This wheel-thrown high-sided bowl  was made at the Yarrabah Pottery in Far North Queensland in 1979. It has a pale grey glaze with white slip partially obscuring oxided sgraffito drawings of two crocodiles separated by panels of abstract Aboriginal motifs. While the glaze is a little thinly applied in places, I’ve grown to like this bowl during the time it has spent on the workroom table. An albino crocodile is said to guard a waterhole sacred to the Gunganji people of Yarrabah [1] and the two crocodiles  seem to float in a watery dreamtime space.

Yarrabah Pottery was established in 1973 at the Yarrabah Mission (now the Yarrabah Aboriginal Community), 30 km south-east of Cairns as the crow flies. Like the Barambah Pottery at Cherbourg founded in 1969, it was an initiative of the Queensland government to provide sustainable employment opportunities for mission residents [2]. In 1972, Ray Harrison (1937- ) was appointed the first teacher and manager. A graduate of Shepparton Technical College and of Toorak Technical Teachers College, he moved to Queensland in 1969, setting up a studio near Cairns and teaching at Cherbourg first, before spending three-and-a-half years at Yarrabah from 1972 [3]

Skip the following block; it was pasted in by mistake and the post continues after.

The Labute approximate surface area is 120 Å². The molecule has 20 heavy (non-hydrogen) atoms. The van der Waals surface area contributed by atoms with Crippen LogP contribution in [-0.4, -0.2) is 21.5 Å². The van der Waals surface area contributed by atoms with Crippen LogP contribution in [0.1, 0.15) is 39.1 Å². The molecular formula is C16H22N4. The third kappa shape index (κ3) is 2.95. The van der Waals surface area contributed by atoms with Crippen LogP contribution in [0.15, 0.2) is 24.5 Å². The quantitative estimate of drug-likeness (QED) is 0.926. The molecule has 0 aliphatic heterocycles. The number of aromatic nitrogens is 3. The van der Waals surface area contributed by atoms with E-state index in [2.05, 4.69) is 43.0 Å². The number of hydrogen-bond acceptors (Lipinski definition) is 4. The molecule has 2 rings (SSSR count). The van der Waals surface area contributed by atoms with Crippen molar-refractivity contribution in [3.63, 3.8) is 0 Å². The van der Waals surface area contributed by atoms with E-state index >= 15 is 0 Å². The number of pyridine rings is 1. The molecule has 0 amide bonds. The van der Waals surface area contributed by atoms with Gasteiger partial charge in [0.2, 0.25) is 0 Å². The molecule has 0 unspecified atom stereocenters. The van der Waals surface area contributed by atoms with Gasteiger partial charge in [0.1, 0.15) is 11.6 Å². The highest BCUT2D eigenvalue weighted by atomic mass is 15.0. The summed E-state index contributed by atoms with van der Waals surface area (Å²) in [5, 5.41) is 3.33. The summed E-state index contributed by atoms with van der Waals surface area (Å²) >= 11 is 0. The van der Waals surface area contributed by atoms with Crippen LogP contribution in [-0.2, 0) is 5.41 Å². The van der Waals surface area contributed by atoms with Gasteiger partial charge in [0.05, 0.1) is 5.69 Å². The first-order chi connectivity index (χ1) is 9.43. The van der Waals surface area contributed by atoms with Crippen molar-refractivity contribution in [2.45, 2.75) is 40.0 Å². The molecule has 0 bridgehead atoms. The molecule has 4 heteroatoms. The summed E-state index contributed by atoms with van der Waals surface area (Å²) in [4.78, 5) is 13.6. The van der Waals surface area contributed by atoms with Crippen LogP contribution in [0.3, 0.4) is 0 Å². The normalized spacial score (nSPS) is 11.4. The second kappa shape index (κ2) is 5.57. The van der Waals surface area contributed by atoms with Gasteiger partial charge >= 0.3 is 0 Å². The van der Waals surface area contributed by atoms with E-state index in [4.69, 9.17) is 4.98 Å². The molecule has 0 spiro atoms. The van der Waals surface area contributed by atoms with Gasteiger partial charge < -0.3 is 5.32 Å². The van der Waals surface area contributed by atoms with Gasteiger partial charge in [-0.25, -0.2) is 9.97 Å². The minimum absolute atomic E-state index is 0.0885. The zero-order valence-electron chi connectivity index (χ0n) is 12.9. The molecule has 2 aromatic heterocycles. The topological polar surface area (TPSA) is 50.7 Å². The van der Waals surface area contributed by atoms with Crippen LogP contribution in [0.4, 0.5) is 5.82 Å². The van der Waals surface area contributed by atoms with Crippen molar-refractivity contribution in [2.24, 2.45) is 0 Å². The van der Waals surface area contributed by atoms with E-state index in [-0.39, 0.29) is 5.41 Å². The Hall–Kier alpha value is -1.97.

One of the first apprentices there was Edward (Edwin) Deemera (1959- ). He started by learning to mix and recycle clay, then moved from handbuilding to throwing and finally to production line work, making a range of functional ware [4]. In the early years of operation, work made at both Cherbourg and Yarrabah was sold through the front window store of the Department of Aboriginal and Islanders Advancement (DAIA) in Brisbane. Ranges were designed to meet the whims of the tourist market, with very little freedom for potters to develop their own styles [5].

Our bowl was made after Harrison had left but while the pottery was still being managed by white Australian teachers and mentors. Its maker, ‘GD’, is Gwen Deemera, sister of Edwin, who was still at Yarrabah when she exhibited hand built pots at the Cairns Potters Club Biennial National Ceramic Exhibition in 2011 [6].